Imagine that you are the director of Heronswood, a fifteen acre botanical garden and, when you come home at the end of the day, you are surrounded by a six and a half acre garden of your own. Both gardens, located on the Kitsap Peninsula northwest of Seattle, include hundreds of plants that you personally introduced into the nursery trade after gathering their seeds during botanical expeditions across the globe. You have even earned the distinction of seeing more than 80 of your botanical discoveries featured in a special, ever-expanding plant portfolio, bearing your own name, in the Monrovia Nursery catalogue (on display at monrovia.com).
The above serves as a thumbnail sketch of Dan Hinkley, one of the pre-eminent horticulturists in the world today. Recently, I was fortunate enough to garner a few moments of his time to chat about his work.
Did I say work? Hinkley is someone who never stops working, whether he is traveling, lecturing, or writing about the plants he discovers, overseeing the maintenance and continual refurbishing of the carefully manicured acres under his supervision, hybridizing Agapanthus (he grows more than 60 varieties), tending his own extensive vegetable garden (all the vegetables he eats are home grown), or pulling weeds (which he still loves to do). When you are intertwined non-stop with the world of plants and appreciate each new botanical find as an opportunity to learn and to teach, to say nothing of beautifying gardens everywhere with your discoveries, I would imagine that your work is transformed into something else: a higher calling.
Hinkley grew up in Evart, a tiny town in northern Michigan. His initial foray into plant exploration was scouting, as a child, for an elusive type of white cedar on an island in Lake Michigan. Where geobotanical explorations are concerned, islands are prime areas for locating distinctive plants. An island’s isolation imparts singular conditions for growth and unique opportunities for species diversification.
Hinkley has explored every major Japanese island and many smaller ones, as well as Taiwan, New Zealand, and Tasmania, climbing the mountains on each island — and seeking out mountains everywhere else he explores, for that matter — since it is in cloud forests at higher, alpine elevations, especially in the tropics, where hidden botanical gems are most likely to be found.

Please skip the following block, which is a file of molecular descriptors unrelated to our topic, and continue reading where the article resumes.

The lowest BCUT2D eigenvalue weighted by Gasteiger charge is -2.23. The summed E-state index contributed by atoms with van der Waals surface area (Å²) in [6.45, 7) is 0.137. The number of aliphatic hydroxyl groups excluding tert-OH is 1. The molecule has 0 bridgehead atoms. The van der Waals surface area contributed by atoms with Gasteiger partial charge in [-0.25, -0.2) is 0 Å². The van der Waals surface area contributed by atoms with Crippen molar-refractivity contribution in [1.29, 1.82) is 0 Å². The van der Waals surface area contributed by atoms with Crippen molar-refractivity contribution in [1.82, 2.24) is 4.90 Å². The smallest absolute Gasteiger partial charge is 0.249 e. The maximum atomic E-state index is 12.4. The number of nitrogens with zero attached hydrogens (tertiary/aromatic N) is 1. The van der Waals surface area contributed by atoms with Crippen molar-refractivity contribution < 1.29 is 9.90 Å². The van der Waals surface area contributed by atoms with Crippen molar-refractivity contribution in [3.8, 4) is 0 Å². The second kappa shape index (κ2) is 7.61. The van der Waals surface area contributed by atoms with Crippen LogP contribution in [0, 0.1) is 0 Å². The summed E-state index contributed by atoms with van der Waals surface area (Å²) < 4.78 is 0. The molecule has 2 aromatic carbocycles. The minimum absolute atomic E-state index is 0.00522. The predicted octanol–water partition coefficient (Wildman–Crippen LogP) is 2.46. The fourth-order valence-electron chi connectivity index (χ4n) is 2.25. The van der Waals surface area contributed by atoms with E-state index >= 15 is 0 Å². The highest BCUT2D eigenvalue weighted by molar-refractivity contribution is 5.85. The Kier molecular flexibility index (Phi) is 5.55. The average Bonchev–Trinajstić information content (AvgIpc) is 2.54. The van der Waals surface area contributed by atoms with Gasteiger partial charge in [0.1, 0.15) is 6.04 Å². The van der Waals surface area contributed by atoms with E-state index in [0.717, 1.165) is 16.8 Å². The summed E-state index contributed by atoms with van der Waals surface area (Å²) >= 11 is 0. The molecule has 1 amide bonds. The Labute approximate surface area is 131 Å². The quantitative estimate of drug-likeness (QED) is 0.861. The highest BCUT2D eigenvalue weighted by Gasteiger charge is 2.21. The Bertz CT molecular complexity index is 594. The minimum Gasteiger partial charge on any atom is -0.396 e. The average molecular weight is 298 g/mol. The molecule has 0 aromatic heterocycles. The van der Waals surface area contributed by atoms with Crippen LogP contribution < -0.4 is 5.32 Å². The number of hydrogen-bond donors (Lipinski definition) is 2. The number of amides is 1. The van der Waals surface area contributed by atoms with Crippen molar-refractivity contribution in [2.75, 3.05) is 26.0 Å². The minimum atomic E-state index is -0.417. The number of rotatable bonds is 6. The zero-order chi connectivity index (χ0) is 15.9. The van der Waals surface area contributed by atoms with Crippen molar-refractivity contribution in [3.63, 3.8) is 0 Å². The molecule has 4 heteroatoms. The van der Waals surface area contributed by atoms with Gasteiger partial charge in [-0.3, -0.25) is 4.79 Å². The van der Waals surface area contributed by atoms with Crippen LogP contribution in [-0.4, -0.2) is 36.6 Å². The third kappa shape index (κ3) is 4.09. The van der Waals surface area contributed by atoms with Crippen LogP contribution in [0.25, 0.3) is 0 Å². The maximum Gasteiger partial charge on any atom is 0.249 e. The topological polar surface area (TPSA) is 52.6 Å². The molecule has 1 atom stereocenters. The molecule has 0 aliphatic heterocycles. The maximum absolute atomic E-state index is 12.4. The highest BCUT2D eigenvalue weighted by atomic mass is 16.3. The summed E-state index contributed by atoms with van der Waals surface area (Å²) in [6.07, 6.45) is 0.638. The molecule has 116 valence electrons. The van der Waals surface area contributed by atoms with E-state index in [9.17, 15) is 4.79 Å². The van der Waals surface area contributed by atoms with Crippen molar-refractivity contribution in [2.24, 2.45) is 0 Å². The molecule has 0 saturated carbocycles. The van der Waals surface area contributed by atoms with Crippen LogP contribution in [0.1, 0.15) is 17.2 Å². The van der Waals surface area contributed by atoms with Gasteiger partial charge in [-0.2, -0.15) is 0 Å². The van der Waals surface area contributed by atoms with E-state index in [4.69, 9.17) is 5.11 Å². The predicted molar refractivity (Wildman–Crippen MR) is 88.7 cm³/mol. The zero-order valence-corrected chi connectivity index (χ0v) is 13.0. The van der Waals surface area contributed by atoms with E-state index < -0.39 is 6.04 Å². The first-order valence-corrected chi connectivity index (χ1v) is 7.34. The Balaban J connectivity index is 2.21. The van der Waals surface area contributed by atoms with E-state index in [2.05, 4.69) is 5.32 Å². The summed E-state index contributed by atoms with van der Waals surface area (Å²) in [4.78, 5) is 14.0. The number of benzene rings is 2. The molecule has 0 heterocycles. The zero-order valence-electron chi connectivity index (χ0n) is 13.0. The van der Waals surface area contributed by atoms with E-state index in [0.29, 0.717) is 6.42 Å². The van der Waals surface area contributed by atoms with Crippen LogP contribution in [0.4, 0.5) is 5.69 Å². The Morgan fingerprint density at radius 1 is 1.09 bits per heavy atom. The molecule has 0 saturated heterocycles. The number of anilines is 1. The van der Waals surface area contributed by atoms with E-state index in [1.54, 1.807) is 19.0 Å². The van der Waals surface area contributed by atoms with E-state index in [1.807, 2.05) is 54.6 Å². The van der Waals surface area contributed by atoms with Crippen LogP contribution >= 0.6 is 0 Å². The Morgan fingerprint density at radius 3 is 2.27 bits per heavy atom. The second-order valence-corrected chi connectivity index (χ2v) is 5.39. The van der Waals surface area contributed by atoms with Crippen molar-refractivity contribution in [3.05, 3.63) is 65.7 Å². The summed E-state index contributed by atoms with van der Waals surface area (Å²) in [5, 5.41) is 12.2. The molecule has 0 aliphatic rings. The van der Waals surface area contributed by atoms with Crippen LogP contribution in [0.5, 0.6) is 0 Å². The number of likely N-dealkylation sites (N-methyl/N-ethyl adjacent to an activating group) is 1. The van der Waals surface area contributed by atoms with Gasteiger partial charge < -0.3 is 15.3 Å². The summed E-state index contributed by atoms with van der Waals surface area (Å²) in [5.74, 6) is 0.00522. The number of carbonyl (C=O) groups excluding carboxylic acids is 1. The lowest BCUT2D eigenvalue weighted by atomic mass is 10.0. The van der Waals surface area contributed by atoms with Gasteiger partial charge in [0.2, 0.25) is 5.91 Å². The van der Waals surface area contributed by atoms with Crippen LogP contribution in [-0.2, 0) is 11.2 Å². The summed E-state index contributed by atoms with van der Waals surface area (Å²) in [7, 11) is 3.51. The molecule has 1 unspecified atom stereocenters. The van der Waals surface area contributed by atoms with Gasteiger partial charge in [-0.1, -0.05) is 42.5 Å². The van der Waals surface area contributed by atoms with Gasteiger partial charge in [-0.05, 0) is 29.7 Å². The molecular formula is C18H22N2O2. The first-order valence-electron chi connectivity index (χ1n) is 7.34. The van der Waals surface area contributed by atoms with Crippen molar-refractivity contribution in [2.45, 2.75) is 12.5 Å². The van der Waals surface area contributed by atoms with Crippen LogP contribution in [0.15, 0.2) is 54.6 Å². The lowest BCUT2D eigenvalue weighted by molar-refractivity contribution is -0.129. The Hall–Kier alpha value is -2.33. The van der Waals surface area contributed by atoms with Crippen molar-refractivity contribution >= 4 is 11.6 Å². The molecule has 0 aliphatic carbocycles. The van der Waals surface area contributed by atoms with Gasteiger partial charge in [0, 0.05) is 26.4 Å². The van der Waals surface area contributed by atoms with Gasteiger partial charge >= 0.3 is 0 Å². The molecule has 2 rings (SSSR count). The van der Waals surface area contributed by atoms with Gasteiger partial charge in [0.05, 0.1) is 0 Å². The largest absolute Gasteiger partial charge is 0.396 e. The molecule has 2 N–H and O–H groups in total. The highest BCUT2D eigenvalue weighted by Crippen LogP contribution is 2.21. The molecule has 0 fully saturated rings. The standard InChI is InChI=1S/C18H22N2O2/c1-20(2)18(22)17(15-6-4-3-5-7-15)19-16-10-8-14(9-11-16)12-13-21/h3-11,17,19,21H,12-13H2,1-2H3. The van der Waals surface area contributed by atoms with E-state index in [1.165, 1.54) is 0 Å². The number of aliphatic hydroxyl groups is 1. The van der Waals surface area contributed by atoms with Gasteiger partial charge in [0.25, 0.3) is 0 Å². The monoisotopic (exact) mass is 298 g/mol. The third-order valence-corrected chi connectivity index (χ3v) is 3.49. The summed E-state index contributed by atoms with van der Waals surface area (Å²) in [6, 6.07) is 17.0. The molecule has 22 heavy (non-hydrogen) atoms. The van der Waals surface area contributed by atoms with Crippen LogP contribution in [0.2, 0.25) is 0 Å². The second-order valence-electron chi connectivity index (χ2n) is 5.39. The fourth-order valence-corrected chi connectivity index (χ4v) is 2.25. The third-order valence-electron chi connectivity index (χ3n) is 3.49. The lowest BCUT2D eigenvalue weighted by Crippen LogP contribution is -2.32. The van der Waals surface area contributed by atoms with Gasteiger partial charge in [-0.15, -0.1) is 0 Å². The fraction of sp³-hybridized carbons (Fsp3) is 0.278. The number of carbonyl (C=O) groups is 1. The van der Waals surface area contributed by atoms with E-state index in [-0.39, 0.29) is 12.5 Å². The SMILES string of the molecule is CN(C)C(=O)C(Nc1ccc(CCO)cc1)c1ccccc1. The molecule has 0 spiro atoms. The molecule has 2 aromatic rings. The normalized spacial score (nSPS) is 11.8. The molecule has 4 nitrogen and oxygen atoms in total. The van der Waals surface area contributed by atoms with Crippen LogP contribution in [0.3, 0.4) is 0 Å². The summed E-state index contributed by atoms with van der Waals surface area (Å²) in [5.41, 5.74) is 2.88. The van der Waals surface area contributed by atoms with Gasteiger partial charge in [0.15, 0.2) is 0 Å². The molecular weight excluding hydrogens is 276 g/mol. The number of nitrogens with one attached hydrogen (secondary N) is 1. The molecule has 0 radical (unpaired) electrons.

Hinkley does not pluck whole plants from the wild, but harvests their seeds in compliance with permits obtained from the countries he visits. His travels have included sixteen trips to the northern mountains of Vietnam, as well as excursions to six Chinese provinces, Nepal, Myanmar, Bhutan, India, South Africa, Costa Rica, and Chile.
Nearly all of the species listed in “The Dan Hinkley Plant Collection,” available through any retail nursery that carries Monrovia plants, can grow in Los Angeles area gardens (as long as you are south of Santa Clarita) and a number of them are hardy enough to thrive in Santa Clarita, too.
I asked Hinkley if he had any close calls in the course of his travels. “In 2002, I was captured by Maoists in Nepal and held for ransom,” he recounted, “and in Myanmar (Burma), I was the victim of nematodes that burrowed under my skin, took up residence there, and were not at all easy to dislodge.” Nematodes are microscopic, worm-like creatures. Certain kinds are garden pests that live in the soil and parasitize plant roots. Other nematodes parasitize animals, including primates such as you and me. “There were also a number of intense tropical storms,” Hinkley concluded, “that I had to endure while clinging to the side of a mountain. When hunting for plants, the natural elements themselves are your biggest challenge.”
I asked Hinkley to name his favorite plant discoveries and he placed Schefflera taiwaniana ‘Yuan Shan’ at the top of the list. Although Scheffleras are usually grown as indoor plants, this is a hardier species that is eminently suitable for both indoor and outdoor use. He found it growing after a steep ascent up the tallest mountain in Taiwan. ‘Yuan Shan,’ resembling a mass of green parasols, grows to a height and width of fifteen feet and features palmate foliage with eleven long and delicate fingers comprising each leaf. Plant it in bright shade to half-day sun.
Melianthus major ‘Purple Haze’ and Acacia pravissima are personal favorites of mine from the Dan Hinkley Collection.
Tip of the Week: “What advice would you give to the novice gardener?” I asked Hinkley. “Plant ground covers and mulch to reduce weeding and save water,” he counseled. “Plant a 50 cent plant in a 5 dollar hole — not vice versa. Don’t take on too much at once; that is, get one bed established before taking on more projects. Remember that you are doing something enjoyable — it is not a competitive sport. Take the time to enjoy it.”